Blog by Bill Singer WEEK IN REVIEW

March 5, 2016

Today's analysis of a Financial Industry Regulatory Authority starts off with a consideration of the shortcomings of a Chief Compliance Officer. The Blog considers what happens when a brokerage firm purchases an email review system but, oh well, someone didn't actually do what was required to implement the third-party product. The article ends with an exaltation of Murphy's Law and a bit of rambling and musing by our publisher Bill Singer. READ

Oh!!! Unauthorized Trading, Patti O'Furniture, And FINRA's BrokerCheck

Once again the gaze of the Blog falls upon a Financial Industry Regulatory Authority settlement involving a stockbroker who got a verbal go-ahead from some customers to exercise trading discretion. Unfortunately, as we have written with some regularity, oral discretion is often worth the paper it's not written on.

Oh, and another thing, FINRA seems to have lost today's featured Respondent in their high-priced, highly-touted  BrokerCheck database. Oh my!  But, don't fret, oh no,'s publisher Bill Singer has solved the puzzle. Oh, say can you see? Okay, Bill did. OMG, it was quite a hunt to figure out what was wrong In the end, it came down to an "O" and an apostrophe. You may enjoy reading about Bill's hunt and chase, which lasted into the wee hours of the evening. Oh, what a night! READ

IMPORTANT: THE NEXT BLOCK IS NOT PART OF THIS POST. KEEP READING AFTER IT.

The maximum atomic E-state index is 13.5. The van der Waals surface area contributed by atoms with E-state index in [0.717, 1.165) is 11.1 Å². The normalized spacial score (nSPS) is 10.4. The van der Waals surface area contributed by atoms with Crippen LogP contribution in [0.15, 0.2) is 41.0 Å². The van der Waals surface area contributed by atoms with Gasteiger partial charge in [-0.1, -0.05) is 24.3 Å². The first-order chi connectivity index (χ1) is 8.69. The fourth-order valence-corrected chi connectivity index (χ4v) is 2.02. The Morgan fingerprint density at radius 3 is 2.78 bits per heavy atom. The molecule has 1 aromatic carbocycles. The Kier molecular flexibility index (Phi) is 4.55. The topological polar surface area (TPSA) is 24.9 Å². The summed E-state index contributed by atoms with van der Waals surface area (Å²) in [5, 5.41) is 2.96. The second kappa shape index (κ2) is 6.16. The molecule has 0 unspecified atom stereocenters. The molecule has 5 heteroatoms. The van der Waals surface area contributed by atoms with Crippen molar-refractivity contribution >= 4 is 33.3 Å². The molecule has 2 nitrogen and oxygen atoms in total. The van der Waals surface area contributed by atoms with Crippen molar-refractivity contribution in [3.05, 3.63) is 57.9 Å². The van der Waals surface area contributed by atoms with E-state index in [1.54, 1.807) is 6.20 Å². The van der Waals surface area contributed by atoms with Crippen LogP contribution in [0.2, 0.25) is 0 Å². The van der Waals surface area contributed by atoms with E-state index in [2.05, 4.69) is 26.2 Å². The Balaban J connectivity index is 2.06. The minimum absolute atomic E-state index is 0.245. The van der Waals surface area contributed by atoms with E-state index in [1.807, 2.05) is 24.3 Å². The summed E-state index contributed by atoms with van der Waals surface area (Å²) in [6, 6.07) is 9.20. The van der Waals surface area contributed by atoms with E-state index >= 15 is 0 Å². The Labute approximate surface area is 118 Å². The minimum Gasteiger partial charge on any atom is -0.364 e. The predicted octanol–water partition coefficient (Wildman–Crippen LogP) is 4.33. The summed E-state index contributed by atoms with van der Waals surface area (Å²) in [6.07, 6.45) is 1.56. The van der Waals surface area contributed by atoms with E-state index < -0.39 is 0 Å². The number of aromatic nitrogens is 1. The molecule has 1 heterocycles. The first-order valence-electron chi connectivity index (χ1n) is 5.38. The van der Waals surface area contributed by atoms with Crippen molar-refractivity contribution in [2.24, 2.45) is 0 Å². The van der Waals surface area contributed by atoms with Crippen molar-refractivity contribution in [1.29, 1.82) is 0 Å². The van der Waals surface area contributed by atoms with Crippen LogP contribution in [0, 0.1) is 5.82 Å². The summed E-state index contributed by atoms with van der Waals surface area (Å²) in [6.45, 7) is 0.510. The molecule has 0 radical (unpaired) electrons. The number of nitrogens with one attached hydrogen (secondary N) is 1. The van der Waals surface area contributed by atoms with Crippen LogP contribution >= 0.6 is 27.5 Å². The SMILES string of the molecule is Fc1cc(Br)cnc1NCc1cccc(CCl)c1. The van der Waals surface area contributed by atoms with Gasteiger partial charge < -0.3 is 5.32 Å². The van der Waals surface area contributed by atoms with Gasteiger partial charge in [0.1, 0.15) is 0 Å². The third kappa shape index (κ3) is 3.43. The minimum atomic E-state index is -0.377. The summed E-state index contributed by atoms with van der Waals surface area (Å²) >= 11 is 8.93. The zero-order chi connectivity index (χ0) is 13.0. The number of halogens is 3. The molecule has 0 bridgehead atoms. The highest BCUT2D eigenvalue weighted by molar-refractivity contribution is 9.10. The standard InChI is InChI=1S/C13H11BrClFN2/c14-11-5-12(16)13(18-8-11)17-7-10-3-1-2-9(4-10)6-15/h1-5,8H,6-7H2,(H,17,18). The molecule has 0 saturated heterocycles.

What we know about today's Blogregulatory case comes from a published, public document that appears on the website of the Securities and Exchange Commission ("SEC"), one of Wall Street's regulators. The odd thing about the securities industry's cops (federal, state, and self-regulatory) is that they have this penchant for not always naming names. Read enough published regulatory records and you are bound to come across references to Informant Xor Jane Doe or an unnamed entity referred to as the Broker Dealer or the Hedge Fund. Some say that this hide-and-seek approach to disclosure encourages tipsters and informants to come forward knowing that their identities will be hidden. In those cases, that's a sensible and appropriate policy. In other cases, however, queries as to why names aren't named elicits the standard rebuff of: It protects the innocent.

Those charged with writing the lexicon of regulation have a very generous nature when it comes to the term "innocent." One would think -- would hope -- that when there is tension between serving the interests of public investors versus those of, say, the securities industry or participants in the overall financial marketplace, that deference would be given to the needs of public investors. The troubling thing about that hope is we keep seeing evidence that the scales are not always balanced. Someone's fat thumb seems to find its way into the weighing. Consider today's case. READ

LPL Loses Dramatic Employee Defamation Case

Today's Blog features a peculiar case, or, perhaps, it would be better to characterize the circumstances as involving one registered representative and two cases. In the left ring of the Wall Street Circus, we have a FINRA arbitration. In the right ring, we have a FINRA regulatory settlement. In the center ring, we, have a FINRA BrokerCheck record. The problem is that the wild beasts and acrobats are not acting with the greatest of ease and we, the audience, are overwhelmed and confused. READ